Dhaka, Mar 8 (UNB) – The country is likely to face a grave uncertainty in meeting its energy needs as the government has failed to implement a “highly ambitious and unrealistic” plan, according to experts.
After assuming office in 2009, the Awami League government adopted a mega plan to increase the energy supply by enhancing local gas production as well as by import of liquefied natural gas (LNG) and pipeline gas.
At present, electricity generation in the country is nearly 6,500 MW compared with the demand for over 7,500 MW, while gas supply is around 2,250 million cubic feet per day (mmcfd) against the demand for over 2,700 mmcfd. The energy demand in the country is increasing with the 6-7 percent economic growth.
To meet the growing energy demand, the government planned to increase power generation to 13,000 MW by 2015.
As part of the strategy to increase energy supply, the government announced in 2010 that it will import 500 million cubic feet per day (MMCFD) gas from Qatar within next two years.
Accordingly, it signed a memorandum of understanding (MOU) with the Qatar government and invited an international tender to set up an LNG terminal at Maheshkhali Island in Cox’s Bazar district. The government’s plan was to use the terminal on rental basis and after 15-year of operation, the private firm will hand over the terminal to the government.
Alongside the terminal project, it undertook a project to install 90 km gas pipeline from the LNG terminal to the port city of Chittagoing.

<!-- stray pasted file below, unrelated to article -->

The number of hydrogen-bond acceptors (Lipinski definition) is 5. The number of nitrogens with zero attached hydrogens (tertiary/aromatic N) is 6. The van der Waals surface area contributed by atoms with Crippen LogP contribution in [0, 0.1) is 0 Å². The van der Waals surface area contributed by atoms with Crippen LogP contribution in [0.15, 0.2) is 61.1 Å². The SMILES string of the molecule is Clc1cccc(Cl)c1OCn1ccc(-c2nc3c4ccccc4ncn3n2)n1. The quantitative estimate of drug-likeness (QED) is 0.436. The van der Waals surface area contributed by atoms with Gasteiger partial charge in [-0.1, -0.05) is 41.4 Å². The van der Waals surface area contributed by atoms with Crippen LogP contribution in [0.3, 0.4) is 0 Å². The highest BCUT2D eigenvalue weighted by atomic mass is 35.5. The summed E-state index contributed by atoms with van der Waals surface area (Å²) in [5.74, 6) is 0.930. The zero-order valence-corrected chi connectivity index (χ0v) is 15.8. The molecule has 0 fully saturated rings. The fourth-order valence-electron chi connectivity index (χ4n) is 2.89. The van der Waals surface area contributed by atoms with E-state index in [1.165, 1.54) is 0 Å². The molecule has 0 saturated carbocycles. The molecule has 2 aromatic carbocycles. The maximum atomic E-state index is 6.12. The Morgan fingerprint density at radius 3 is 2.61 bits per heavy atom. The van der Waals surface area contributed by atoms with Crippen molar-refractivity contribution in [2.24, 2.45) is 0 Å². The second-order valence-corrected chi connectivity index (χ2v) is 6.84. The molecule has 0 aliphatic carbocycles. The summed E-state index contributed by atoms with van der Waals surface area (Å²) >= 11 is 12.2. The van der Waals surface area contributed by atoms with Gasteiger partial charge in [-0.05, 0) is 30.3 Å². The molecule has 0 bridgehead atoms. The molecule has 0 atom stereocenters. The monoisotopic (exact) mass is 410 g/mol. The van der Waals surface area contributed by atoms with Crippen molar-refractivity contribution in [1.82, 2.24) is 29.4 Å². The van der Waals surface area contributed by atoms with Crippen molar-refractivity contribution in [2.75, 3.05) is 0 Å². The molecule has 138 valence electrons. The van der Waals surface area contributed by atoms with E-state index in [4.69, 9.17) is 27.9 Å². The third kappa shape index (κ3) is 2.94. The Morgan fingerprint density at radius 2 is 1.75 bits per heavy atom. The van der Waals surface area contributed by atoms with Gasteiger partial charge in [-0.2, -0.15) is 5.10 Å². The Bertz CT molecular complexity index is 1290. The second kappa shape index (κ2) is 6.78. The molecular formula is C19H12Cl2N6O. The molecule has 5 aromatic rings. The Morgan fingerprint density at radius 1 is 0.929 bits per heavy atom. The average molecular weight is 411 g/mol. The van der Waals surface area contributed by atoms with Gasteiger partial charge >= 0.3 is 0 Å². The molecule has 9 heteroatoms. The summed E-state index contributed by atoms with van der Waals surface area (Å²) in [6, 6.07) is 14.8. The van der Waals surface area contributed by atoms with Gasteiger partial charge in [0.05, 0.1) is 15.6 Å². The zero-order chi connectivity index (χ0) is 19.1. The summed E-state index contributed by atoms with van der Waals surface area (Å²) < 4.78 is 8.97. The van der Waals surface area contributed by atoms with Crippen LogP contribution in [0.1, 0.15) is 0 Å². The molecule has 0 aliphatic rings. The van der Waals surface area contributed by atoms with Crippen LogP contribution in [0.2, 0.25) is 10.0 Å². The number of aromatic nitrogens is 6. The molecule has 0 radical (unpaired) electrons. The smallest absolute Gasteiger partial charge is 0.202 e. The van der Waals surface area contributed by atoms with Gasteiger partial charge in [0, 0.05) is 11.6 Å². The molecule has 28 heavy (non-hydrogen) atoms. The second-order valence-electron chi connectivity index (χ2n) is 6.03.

After a long delay, the government invited the tender in 2010 to set up the LNG terminal in the private sector. Three firms submitted bids for the project, but only USA-based Astra Oil and Excelerate Energy’s offer was initially found responsive.
However, when the state-owned Petrobangla examined the offer in detail, it found the offer financially unviable and very costly for the country. Finally, the Petrobangla rejected the Astra Oil and Excelerate Energy’s offer.
“The conditions of the Astra Oil and Excelerate Energy did not match with the government’s Request for Proposal (RFP) set for the bidding,” Petrobangla chairman Dr. Hussain Monsur told UNB following the breakdown of negotiation with the American company.
He said the American consortium wanted credit facility from the government to implement the LNG terminal project, which is not acceptable.
Now, the Petrobangla is considering inviting a fresh tender to implement the LNG terminal project. But energy experts are highly critical of such a plan as they found it “highly ambitious and unrealistic.”
Former Special Assistant to the Chief Advisor of the caretaker government Dr. M Tamim said the LNG import plan has never been a financially viable project as the import price of gas will be more than US$ 15 per 1,000 cubic feet (MCF) gas, which is not affordable for Bangladesh.
“I was totally skeptical about the LNG terminal and import plan as it was an eyewash project,” he said.
This is “highly ambitious and unrealistic,” said Dr. Tamim, a Professor of Petroleum and Mineral Resources Engineering at the Bangladesh University of Engineering and Technology (BUET).
He suggested the government to concentrate more on offshore and onshore exploration and drilling by both local and foreign companies to find a quick solution as this is the only available option.
The officials of the state-owned Power Development Board (PDB) have become frustrated with no-breakthrough in LNG import.
PDB’s director (planning) Mizanur Rahman said the PDB was becoming hopeful of finding a solution to the nagging gas crisis at its power plants in the Chittagong region following the government’s move for LNG import.
“But now we don’t see any near-future solution to the gas crisis that impedes 550 MW power generation by the plants in Chittagong,” he added.